The combo amp is pretty standard equipment for guitarists of every music genre and skill level. Their compact and rugged design, and often reasonable purchase price are sure to keep the combo amps going strong well into the future. In this post we will concentrate on combo amps made to play rock and heavy rock. Of course we want the clean sounds to be clear and lush, but the gain, crunch, and distortion are going to be very important elements to this discussion because of their emphasis in this style of music. The music in this genre also often switches from a clean tone to a heavy distortion and then back again sometimes several times in a single song, and at a moment’s notice. This means that we are probably going to be looking for a two-channel amp (one clean, one distorted), preferably with the ability to switch channels using a footswitch. Because most people would probably agree that tubes sound better than solid state even in a modern rock context, these amps will all be tube amps.
Continue reading “What is the best Guitar Combo Amplifier for Rock?”
Many people think of the Fender Telecaster as a country or rock guitar but the Tele is actually quite good for playing the blues. Eric Clapton, Muddy Waters, Albert Lee, and many other great blues players played a Telecaster. The combination of the biting, gritty, bridge pickup mixed with the warm, smooth tone of the neck pickup really work together to create the perfect instrument for playing the blues. Right now, we’re going to talk about swapping out the bridge pickup on the Tele for an aftermarket pickup specifically designed with the blues guitarist in mind. We’ll discuss the differences between each, and what makes them great for creating a blues tone. The pickups in the bridge position of the Tele are known to be pretty twangy so in this post we will likely be looking to fatten up the sound just a bit. Continue reading “What are the Best Telecaster Bridge Pickups for Blues?”
Eric Clapton, B.B.King, Buddy Guy, and Muddy Waters all got plenty of miles out of their combo amps. This list of greats is just scratching the surface. The combo amp is the perfect partner for the blues guitarist, especially since they are most often easy to transport. Combo amps are usually lower wattage which means that you can drive them harder without turning your neighbours into enemies. Continue reading “What is the Best Guitar Combo Amplifier for Blues?”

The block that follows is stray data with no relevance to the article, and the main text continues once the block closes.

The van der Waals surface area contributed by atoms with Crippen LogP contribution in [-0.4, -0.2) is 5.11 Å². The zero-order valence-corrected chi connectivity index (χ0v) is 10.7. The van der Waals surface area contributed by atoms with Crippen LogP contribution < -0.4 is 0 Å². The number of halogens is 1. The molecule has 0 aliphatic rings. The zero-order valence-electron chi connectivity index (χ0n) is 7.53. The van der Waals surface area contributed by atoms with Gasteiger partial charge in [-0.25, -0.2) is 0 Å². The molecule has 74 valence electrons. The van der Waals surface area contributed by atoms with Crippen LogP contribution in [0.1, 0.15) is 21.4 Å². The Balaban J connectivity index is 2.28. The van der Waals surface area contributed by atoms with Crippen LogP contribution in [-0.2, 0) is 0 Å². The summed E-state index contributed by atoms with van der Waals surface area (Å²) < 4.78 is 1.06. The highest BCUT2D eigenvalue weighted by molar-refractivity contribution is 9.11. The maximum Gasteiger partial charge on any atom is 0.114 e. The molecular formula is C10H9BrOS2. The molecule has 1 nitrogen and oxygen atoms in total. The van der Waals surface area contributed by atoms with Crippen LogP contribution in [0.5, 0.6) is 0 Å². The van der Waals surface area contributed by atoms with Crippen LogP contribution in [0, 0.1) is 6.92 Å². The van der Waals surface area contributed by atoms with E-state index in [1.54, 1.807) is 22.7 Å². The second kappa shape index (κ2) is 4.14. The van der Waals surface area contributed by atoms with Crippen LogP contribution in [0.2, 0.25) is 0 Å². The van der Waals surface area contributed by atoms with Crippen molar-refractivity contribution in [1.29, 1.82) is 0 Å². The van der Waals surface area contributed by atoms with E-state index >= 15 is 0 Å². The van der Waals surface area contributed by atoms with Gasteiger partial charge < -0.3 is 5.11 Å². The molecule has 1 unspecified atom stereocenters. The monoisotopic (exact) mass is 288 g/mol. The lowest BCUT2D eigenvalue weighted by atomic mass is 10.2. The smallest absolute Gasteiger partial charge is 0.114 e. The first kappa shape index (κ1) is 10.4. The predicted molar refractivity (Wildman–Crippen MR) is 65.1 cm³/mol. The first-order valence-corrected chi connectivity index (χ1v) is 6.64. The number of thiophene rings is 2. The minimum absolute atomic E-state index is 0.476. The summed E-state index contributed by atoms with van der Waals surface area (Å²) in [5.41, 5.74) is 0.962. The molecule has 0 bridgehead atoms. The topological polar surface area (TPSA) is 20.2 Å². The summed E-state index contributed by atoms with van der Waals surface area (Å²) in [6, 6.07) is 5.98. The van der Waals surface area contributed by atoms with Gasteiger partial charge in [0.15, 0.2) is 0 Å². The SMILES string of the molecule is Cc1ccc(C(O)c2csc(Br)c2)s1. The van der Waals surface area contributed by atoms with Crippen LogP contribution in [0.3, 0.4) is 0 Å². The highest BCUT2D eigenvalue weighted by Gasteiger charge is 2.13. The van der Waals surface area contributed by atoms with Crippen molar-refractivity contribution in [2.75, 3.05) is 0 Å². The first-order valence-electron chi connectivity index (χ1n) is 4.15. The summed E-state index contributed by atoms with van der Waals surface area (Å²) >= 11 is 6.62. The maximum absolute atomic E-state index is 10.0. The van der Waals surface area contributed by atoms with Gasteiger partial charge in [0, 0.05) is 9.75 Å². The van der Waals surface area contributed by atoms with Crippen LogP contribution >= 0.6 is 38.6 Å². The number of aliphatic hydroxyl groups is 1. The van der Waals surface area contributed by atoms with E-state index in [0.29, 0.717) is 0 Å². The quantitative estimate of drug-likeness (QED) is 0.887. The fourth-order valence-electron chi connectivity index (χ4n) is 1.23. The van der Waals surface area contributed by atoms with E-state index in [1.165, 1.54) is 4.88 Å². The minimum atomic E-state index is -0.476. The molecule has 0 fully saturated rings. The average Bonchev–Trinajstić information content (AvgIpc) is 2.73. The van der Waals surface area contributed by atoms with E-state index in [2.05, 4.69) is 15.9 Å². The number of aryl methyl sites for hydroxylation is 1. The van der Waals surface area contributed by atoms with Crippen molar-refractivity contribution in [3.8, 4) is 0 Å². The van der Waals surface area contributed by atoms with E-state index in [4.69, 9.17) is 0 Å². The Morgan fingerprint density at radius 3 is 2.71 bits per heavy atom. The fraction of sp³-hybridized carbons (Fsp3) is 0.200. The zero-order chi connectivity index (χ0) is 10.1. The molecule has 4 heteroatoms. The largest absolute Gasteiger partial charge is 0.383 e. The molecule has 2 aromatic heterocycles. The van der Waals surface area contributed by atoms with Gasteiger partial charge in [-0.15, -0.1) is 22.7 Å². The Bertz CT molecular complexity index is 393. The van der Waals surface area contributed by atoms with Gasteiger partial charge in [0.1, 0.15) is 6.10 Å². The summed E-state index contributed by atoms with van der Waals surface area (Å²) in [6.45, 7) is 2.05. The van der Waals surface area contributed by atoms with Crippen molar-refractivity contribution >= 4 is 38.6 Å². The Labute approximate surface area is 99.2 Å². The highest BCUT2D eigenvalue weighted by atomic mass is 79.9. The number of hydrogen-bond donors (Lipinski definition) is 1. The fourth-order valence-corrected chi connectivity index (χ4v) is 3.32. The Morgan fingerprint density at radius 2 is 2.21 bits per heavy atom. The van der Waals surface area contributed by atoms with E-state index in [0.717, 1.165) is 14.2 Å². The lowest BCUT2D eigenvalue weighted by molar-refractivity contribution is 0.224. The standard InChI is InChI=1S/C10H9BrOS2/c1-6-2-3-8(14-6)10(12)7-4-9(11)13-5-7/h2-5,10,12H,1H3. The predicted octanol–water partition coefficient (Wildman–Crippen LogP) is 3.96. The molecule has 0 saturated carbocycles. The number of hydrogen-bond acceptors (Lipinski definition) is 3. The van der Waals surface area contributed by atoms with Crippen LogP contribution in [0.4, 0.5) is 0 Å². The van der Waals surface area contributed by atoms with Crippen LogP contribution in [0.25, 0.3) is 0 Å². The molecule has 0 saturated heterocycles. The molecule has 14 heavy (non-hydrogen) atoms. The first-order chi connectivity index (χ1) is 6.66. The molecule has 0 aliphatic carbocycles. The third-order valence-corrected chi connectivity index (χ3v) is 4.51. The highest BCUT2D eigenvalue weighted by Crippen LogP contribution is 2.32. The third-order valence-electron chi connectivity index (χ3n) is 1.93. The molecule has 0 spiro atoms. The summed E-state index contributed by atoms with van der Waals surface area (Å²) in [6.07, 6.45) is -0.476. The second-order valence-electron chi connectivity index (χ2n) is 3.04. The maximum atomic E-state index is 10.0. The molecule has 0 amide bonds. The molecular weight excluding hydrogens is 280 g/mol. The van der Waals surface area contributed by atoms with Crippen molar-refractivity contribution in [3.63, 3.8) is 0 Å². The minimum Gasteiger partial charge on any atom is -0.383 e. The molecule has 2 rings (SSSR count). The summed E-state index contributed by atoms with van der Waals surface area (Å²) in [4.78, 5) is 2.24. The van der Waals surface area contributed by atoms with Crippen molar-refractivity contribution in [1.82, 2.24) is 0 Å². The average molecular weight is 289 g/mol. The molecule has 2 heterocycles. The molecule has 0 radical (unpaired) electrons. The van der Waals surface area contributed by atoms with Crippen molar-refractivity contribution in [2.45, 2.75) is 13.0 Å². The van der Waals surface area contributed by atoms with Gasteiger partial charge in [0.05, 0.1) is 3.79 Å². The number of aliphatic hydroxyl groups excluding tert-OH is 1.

It is possible to upgrade your guitar at a reasonable price: change the pickups. Quite often, the results can be significant, especially with lower priced guitars in which the quality of the pickups is questionable. It is possible to get the sound you are looking for simply by selecting the right pickups rather than buying a new guitar. Pickups are fairly easy to change yourself, as they require minimal knowledge and a few tools. There are probably more brands of pickups than brands of guitars and amps combined. That said, it’s no surprise that there are pickups for virtually every style of music, type of player, and type of guitar. Naturally, it can be hard to know where to begin when faced with so many options. This post narrows it down to a Stratocaster body style, with three single-coil pickups, and a five-way switch configuration, but any of these should also be available as a single. From smoothe David Gilmour to Stevie Ray Vaughan’s “Texas tone,” or from vintage to modern, this list covers most Blues players. Continue reading “What are the Best Stratocaster Pickups for Blues?”